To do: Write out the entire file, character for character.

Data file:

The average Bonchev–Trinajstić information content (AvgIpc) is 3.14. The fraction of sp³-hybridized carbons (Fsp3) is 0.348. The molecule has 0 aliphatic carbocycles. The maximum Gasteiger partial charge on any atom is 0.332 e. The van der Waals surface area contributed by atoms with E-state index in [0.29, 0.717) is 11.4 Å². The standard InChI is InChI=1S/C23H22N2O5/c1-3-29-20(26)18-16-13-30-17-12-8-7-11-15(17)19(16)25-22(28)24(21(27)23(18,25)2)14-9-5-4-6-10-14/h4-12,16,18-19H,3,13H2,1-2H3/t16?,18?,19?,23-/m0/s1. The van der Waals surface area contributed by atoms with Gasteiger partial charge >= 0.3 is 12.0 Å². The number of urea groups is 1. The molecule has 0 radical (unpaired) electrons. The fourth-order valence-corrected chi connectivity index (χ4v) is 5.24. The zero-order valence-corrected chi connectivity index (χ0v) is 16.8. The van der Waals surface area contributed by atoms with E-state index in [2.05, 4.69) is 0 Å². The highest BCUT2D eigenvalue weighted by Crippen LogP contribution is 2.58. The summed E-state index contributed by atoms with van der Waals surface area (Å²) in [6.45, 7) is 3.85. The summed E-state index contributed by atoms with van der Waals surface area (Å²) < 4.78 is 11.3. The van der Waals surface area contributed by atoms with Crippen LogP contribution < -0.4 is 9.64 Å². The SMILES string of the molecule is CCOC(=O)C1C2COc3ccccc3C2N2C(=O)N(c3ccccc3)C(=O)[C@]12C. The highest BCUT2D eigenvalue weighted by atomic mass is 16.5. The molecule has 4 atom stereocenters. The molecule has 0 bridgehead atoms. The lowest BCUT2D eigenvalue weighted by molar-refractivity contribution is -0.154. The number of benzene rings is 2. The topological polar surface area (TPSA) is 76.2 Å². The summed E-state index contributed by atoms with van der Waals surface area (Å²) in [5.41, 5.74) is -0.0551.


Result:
The average Bonchev–Trinajstić information content (AvgIpc) is 3.14. The fraction of sp³-hybridized carbons (Fsp3) is 0.348. The molecule has 0 aliphatic carbocycles. The maximum Gasteiger partial charge on any atom is 0.332 e. The van der Waals surface area contributed by atoms with E-state index in [0.29, 0.717) is 11.4 Å². The standard InChI is InChI=1S/C23H22N2O5/c1-3-29-20(26)18-16-13-30-17-12-8-7-11-15(17)19(16)25-22(28)24(21(27)23(18,25)2)14-9-5-4-6-10-14/h4-12,16,18-19H,3,13H2,1-2H3/t16?,18?,19?,23-/m0/s1. The van der Waals surface area contributed by atoms with Gasteiger partial charge >= 0.3 is 12.0 Å². The number of urea groups is 1. The molecule has 0 radical (unpaired) electrons. The fourth-order valence-corrected chi connectivity index (χ4v) is 5.24. The zero-order valence-corrected chi connectivity index (χ0v) is 16.8. The van der Waals surface area contributed by atoms with E-state index in [2.05, 4.69) is 0 Å². The highest BCUT2D eigenvalue weighted by Crippen LogP contribution is 2.58. The summed E-state index contributed by atoms with van der Waals surface area (Å²) in [6.45, 7) is 3.85. The summed E-state index contributed by atoms with van der Waals surface area (Å²) < 4.78 is 11.3. The van der Waals surface area contributed by atoms with Crippen LogP contribution < -0.4 is 9.64 Å². The SMILES string of the molecule is CCOC(=O)C1C2COc3ccccc3C2N2C(=O)N(c3ccccc3)C(=O)[C@]12C. The highest BCUT2D eigenvalue weighted by atomic mass is 16.5. The molecule has 4 atom stereocenters. The molecule has 0 bridgehead atoms. The lowest BCUT2D eigenvalue weighted by molar-refractivity contribution is -0.154. The number of benzene rings is 2. The topological polar surface area (TPSA) is 76.2 Å². The summed E-state index contributed by atoms with van der Waals surface area (Å²) in [5.41, 5.74) is -0.0551.